Later years[edit]

In 1984, Showalter retired from acting and moved to an 18th-century farmhouse in Chester, Connecticut, near the area where he acted in the film, It Happened to Jane (1959). Showalter became involved in local musical theatre, including the Ivoryton Playhouse, and went on to produce, direct, write, and narrate the Christmas musical Touch of a Child.[7] Also, Showalter spent much of his free time painting oil miniatures.

Personal life[edit]

In the 1950s, Showalter took a hiatus from his work in Hollywood, returning to Caldwell, Kansas, to care for his 15-year-old sister who was orphaned by the death of their parents in an automobile accident. Their deaths followed the deaths of Showalter's brother, Robert, in a car wreck two years earlier. After "a couple of years" he returned to Hollywood and resumed his career.[13]

Death[edit]

On July 30, 2000, Max Showalter died of cancer in Middletown, Connecticut. He was 83 years old.[2][7]

Filmography[edit]

Television[edit]

References[edit]

  1. ^ Shapouri, Beth (August 14, 2000). "Obituaries" (PDF). Broadcasting. p. 59. 
  2. ^ a b Willis, John; Monush, Barry (2002). Screen World 2001. Hal Leonard Corporation. p. 350. ISBN 9781557834799. Retrieved 9 July 2017.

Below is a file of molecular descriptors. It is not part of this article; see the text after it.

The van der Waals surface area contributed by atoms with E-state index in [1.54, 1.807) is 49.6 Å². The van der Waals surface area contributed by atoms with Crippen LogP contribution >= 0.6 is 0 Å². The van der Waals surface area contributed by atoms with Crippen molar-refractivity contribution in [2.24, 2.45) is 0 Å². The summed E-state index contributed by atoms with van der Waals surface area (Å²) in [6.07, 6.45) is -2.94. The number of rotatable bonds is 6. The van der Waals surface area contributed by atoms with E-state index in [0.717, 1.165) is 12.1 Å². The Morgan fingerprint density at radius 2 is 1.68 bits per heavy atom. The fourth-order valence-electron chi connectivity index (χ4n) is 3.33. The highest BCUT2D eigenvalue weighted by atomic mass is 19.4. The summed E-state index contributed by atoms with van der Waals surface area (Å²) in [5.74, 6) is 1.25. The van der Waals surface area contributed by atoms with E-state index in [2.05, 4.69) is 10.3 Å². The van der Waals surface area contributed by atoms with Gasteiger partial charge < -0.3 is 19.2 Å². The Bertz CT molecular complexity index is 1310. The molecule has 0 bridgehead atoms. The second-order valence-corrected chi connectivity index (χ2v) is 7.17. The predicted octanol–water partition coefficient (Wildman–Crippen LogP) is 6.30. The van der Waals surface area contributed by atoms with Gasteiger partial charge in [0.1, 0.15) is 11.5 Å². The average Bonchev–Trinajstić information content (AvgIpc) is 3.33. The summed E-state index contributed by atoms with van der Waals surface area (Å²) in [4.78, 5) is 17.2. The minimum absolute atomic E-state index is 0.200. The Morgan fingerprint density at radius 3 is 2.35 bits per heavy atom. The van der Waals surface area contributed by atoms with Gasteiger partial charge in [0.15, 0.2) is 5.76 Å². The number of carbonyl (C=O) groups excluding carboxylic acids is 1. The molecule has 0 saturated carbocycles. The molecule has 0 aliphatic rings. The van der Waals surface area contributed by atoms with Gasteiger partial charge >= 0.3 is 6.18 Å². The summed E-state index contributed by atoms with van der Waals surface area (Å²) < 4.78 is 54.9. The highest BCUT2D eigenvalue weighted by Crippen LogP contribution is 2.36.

3. ^ a b c Lentz, Harris M. III (2001). Obituaries in the Performing Arts, 2000: Film, Television, Radio, Theatre, Dance, Music, Cartoons and Pop Culture. McFarland. pp. 204–205. ISBN 9780786410248. Retrieved 10 July 2017. 
  4. ^ "Max Showalter Biography (1917-2000)". Film Reference. Archived from the original on 10 July 2017. Retrieved 10 July 2017. 
  5. ^ Find a Grave biography
  6. ^ a b c Terrace, Vincent (2011). Encyclopedia of Television Shows, 1925 through 2010 (2nd ed.). Jefferson, N.C.: McFarland & Company, Inc., Publishers. p. 515. ISBN 978-0-7864-6477-7. 
  7. ^ a b c Max Showalter obituary
  8. ^ movies.msn.com Biography
  9. ^ "Out-of-Town Openings" (PDF). Billboard. September 30, 1950. p. 49. Retrieved 10 July 2017. 
  10. ^ "Great Britain" (PDF). Cash Box. September 7, 1963. p. 50. Retrieved 10 July 2017. 
  11. ^ "(Foremost Records Inc. ad)" (PDF). Billboard. September 22, 1956. p. 68. Retrieved 10 July 2017. 
  12. ^ "POP" (PDF). Billboard. January 30, 1988. p. 78. Retrieved 10 July 2017. 
  13. ^ a b Hopper, Hedda (July 11, 1963). "In Hollywood". Valley Morning Star. Texas, Harlingen. p. 11. Retrieved July 9, 2017 – via Newspapers.com.  open access publication – free to read

External links[edit]